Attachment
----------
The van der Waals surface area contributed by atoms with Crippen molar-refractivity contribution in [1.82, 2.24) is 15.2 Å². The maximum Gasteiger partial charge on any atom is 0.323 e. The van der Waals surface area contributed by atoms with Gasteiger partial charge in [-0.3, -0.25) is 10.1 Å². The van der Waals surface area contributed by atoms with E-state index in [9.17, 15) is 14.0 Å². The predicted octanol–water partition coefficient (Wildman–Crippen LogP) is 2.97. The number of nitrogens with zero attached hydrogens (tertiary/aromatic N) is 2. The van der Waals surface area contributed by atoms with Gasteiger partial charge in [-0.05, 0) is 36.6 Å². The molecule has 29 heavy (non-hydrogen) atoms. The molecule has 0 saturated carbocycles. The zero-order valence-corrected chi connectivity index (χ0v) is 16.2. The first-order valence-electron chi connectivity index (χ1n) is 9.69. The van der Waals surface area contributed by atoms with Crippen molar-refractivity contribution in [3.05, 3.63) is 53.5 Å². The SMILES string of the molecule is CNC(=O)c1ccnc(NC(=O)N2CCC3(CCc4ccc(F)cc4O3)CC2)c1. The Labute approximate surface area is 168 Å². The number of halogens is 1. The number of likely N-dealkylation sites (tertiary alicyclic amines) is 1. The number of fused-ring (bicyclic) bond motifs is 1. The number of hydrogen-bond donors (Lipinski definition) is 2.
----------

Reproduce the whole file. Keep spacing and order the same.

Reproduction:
The van der Waals surface area contributed by atoms with Crippen molar-refractivity contribution in [1.82, 2.24) is 15.2 Å². The maximum Gasteiger partial charge on any atom is 0.323 e. The van der Waals surface area contributed by atoms with Gasteiger partial charge in [-0.3, -0.25) is 10.1 Å². The van der Waals surface area contributed by atoms with E-state index in [9.17, 15) is 14.0 Å². The predicted octanol–water partition coefficient (Wildman–Crippen LogP) is 2.97. The number of nitrogens with zero attached hydrogens (tertiary/aromatic N) is 2. The van der Waals surface area contributed by atoms with Gasteiger partial charge in [-0.05, 0) is 36.6 Å². The molecule has 29 heavy (non-hydrogen) atoms. The molecule has 0 saturated carbocycles. The zero-order valence-corrected chi connectivity index (χ0v) is 16.2. The first-order valence-electron chi connectivity index (χ1n) is 9.69. The van der Waals surface area contributed by atoms with Crippen molar-refractivity contribution in [3.05, 3.63) is 53.5 Å². The SMILES string of the molecule is CNC(=O)c1ccnc(NC(=O)N2CCC3(CCc4ccc(F)cc4O3)CC2)c1. The Labute approximate surface area is 168 Å². The number of halogens is 1. The number of likely N-dealkylation sites (tertiary alicyclic amines) is 1. The number of fused-ring (bicyclic) bond motifs is 1. The number of hydrogen-bond donors (Lipinski definition) is 2.